Monday, December 07, 2015

Ted Koppel writes a book on cybersecurity, doesn't talk to any cybersecurity experts - What I am reading 12/7/2015

Techdirt - Ted Koppel Writes Entire Book About How Hackers Will Take Down Our Electric Grid... And Never Spoke To Any Experts -

Want to know how useful the book actually is? All you really need to read is the following question and answer from an interview Koppel did with CSO Online:
Did you interview penetration testers who have experience in the electric generation/transmission sector for this book?
No, I did not.
...
...it appears that Koppel just spoke to DC insiders who have a rather long history of totally overhyping "cyberthreats" -- often for their own profits. In another interview, Koppel insists that he didn't want to be spreading rumors -- but doesn't explain why he didn't actually speak to any technical experts. 
“Going in, what I really wanted to do was make sure I wasn’t just spreading nasty rumors,” said Koppel in a phone interview.... “After talking to all these people, I satisfied my own curiosity that this not just a likelihood but almost inevitable.”

Seems kind of journalistically par for the course actually.  My standard disclaimer at this point, I am currently working in the energy sector - I can tell you that this is taken very seriously, and people work to prevent this kind of scenario every single day.  This is not something that is being ignored.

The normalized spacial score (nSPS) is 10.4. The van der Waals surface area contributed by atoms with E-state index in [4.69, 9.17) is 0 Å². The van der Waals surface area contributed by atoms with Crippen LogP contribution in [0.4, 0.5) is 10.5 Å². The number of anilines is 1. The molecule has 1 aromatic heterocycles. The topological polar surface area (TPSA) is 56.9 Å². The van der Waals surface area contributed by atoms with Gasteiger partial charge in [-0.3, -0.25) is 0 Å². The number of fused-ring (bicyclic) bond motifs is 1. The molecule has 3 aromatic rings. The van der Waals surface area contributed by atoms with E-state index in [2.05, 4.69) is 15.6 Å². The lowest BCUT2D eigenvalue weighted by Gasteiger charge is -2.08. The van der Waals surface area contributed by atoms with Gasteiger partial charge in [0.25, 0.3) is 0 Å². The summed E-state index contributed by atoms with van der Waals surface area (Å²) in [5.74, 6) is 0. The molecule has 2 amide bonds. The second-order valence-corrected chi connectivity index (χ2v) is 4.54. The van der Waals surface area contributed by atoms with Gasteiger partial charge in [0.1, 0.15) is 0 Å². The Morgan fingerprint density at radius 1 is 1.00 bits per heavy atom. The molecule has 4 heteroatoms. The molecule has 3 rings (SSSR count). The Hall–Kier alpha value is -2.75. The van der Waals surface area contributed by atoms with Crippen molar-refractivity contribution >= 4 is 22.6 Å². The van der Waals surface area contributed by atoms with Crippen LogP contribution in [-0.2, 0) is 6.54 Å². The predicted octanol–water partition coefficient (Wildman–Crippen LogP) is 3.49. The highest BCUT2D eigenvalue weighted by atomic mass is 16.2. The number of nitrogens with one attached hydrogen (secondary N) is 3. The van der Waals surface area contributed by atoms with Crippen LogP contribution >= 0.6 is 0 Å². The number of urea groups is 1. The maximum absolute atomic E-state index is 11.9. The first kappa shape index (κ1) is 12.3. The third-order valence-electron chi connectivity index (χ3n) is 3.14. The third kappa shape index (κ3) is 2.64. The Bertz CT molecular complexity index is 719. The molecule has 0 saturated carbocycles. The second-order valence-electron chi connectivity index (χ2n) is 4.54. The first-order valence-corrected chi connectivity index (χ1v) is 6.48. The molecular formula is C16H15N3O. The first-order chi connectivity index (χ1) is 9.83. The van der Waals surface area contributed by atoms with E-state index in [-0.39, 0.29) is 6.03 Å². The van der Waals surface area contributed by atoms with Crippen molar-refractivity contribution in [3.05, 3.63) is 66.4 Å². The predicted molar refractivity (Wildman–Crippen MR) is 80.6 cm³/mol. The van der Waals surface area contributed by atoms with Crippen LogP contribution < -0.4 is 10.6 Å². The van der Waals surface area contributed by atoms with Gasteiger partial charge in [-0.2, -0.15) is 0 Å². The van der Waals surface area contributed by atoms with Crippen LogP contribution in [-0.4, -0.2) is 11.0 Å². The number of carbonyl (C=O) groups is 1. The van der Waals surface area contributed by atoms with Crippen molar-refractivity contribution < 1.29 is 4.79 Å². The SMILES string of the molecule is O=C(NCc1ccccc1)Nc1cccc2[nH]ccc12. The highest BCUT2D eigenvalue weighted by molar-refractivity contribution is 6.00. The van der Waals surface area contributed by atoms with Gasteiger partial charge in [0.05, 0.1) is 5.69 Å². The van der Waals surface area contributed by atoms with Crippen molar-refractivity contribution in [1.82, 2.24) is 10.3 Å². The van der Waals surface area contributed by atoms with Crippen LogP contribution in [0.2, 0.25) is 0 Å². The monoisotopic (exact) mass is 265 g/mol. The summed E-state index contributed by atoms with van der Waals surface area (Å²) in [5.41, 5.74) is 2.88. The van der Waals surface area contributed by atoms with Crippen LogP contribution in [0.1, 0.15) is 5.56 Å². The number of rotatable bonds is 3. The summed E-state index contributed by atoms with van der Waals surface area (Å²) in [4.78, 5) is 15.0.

MIT Technology Review -  A Search Engine for the Internet’s Dirty Secrets:  Google is helping to power a new search engine built on a daily scan of the whole Internet. -

Every day Censys is updated with a fresh set of data collected after ZMap “pings” more than four billion of the numerical IP addresses allocated to devices connected to the Internet. Grabbing a fresh set of that data takes only hours.
The data that comes back can identify what kind of device responded, as well as details about its software, such as whether it uses encryption and how it is configured. Searching on Censys for software or configuration details associated with a new security flaw can reveal how widespread it is, what devices suffer from it, who they are operated by, and even their approximate location.

Sounds like a combination of NMAP and Shodan.  Personally I am all for responsible use of this tool.  If I was in charge of IT security I would use it routinely to find rogue outward facing devices.

Stratechery - Beyond Disruption -

No real good way to excerpt this - it's basically yet more fawning over how great Apple and UBER are.  I don't think either is true but I have to admit I am in the minority.


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